"The data generated by the Solana SARS isothermal molecular assay show remarkable agreement with extracted PCR," he said. "We expect that demand for a [moderately] complex assay with this speed and performance to be quite high."

Also within the MDx division, Quidel provided an update on its multiplex PCR Savanna instrument that has been in development since approximately 2011. The firm has created seven mini-panels, as previously reported, and the system can run tests using either PCR or the firm's HDA chemistry. Quidel previously described Savanna as a low-cost, fully integrated, sample-to-answer molecular diagnostic system, with target cartridge cost of below $5 and instrument cost of $10,000.

On the call, Bryant said the firm's engineers recently overcame a challenge involving the actuated motor and the force required to close the cartridge drawer of the beta instrument. The team is now building 73 alpha instruments for use in clinical trials early in Q1.

Viral antigen testing continuing to ramp

Quidel's revenues have historically been somewhat dependent on the severity of the US flu season, as a significant part of its diagnostics business involved rapid antigen flu testing.

In May, Quidel was the first test developer to receive EUA for a rapid SARS-CoV-2 viral antigen test, and it subsequently inked contracts to supply the test to US State and Federal agencies. In the SARS-CoV-2 antigen space, Quidel is now competing with other major players like Becton Dickinson and Abbott. There are a total of seven FDA authorized SARS-CoV-2 viral antigen tests, and FDA recently updated its antigen test EUA template to inform developers how they might go about validating tests for an asymptomatic testing claim.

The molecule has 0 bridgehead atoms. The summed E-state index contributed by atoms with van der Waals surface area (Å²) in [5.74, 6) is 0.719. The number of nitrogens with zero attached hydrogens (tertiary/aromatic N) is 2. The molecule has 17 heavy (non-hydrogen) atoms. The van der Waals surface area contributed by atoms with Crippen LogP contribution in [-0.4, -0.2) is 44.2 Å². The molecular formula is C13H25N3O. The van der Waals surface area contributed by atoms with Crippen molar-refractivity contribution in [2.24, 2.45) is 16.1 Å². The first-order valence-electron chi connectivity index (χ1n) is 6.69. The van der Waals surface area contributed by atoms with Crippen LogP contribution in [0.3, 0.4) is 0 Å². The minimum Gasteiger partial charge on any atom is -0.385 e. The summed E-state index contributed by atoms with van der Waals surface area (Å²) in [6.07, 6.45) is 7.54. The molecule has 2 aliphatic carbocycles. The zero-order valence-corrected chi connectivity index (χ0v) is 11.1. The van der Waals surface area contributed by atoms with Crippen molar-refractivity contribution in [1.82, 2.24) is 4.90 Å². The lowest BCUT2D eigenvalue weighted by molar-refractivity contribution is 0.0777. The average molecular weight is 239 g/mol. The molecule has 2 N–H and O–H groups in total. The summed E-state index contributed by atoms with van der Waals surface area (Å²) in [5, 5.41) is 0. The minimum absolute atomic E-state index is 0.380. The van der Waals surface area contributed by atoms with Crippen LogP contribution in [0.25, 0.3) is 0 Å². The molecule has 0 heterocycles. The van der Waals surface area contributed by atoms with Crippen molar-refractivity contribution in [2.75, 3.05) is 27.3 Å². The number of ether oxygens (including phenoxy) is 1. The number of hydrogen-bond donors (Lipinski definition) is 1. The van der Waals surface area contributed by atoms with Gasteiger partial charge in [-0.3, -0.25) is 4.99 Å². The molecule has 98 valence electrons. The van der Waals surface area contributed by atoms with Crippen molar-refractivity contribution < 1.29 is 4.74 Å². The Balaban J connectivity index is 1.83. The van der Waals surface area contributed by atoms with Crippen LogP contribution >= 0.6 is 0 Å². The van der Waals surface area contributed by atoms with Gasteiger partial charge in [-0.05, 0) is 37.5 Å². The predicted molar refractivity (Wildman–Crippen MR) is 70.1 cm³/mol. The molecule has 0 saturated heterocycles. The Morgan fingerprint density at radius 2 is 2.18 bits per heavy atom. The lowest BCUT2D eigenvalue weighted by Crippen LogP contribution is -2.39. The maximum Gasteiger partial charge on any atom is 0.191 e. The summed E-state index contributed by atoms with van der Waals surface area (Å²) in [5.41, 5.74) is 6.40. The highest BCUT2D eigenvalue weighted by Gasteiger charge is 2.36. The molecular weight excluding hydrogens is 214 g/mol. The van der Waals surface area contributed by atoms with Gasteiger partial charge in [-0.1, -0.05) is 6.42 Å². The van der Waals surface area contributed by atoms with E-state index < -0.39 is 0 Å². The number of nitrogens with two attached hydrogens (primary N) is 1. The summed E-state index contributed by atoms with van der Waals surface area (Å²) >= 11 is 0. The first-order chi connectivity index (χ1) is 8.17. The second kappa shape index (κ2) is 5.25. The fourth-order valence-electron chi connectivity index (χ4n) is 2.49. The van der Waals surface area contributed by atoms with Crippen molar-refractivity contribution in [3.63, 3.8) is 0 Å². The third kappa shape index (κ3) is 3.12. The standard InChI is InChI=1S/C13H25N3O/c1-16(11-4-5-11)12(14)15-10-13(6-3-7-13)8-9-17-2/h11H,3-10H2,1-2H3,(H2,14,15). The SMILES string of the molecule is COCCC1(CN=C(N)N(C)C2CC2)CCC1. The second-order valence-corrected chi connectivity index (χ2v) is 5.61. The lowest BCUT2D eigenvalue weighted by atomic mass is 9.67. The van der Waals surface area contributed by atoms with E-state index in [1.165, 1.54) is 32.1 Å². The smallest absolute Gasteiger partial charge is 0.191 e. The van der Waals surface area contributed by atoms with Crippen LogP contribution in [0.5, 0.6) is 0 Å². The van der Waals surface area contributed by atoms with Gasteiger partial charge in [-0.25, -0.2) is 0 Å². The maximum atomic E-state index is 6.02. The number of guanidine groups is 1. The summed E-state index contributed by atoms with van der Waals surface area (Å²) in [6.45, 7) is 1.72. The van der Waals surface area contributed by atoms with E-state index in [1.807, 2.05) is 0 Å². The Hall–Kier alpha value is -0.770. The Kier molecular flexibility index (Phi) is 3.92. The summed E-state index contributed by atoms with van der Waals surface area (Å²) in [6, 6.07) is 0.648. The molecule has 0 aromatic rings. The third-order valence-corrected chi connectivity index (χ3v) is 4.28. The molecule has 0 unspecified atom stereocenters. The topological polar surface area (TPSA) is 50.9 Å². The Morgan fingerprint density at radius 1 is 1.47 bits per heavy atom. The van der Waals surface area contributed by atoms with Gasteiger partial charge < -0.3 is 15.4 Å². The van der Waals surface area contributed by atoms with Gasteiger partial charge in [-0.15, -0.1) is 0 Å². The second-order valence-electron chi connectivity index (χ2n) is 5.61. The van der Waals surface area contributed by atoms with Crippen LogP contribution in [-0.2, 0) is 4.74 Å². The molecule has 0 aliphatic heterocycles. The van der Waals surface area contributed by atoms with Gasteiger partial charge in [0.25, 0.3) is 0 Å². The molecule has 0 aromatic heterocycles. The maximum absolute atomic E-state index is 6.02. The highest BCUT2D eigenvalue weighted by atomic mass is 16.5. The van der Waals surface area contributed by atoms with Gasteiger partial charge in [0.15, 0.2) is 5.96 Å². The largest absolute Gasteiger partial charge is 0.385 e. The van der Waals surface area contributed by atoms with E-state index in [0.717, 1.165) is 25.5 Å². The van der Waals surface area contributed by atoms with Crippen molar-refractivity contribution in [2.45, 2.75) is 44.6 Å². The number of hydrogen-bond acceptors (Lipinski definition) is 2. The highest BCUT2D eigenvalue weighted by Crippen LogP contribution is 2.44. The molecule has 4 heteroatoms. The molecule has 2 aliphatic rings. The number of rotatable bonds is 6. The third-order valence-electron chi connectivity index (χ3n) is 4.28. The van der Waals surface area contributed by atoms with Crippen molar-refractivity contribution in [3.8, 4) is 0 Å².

Even with other firms in the rapid SARS-CoV-2 antigen testing space, Quidel believes there is demand enough to go around. Bryant said that while he couldn't calculate the size of the total SARS-CoV-2 antigen testing market, simply supplying the potential customers who have already contacted Quidel and want instruments and antigen tests — including some large employers, as well as sports and entertainment entities — would constitute 685 million tests per year.

Quidel has also recently obtained EUA and launched a combined antigen test dubbed "ABC" that detects and distinguish influenza A, influenza B, and COVID-19-causing SARS-CoV-2 virus.

Bryant said Quidel has expanded its antigen test production lines and the firm is now manufacturing up to 2.1 million SARS-CoV-2 antigen tests per week. He expects 80 percent of production will be dedicated to the ABC test by December, with the remaining 20 percent going to the SARS-CoV-2 antigen test.

As previously reported a contract from the US National Institutes of Health's Rapid Acceleration of Diagnostics - Advanced Technology Platforms (RADx-ATP) program is helping Quidel scale up antigen test manufacturing.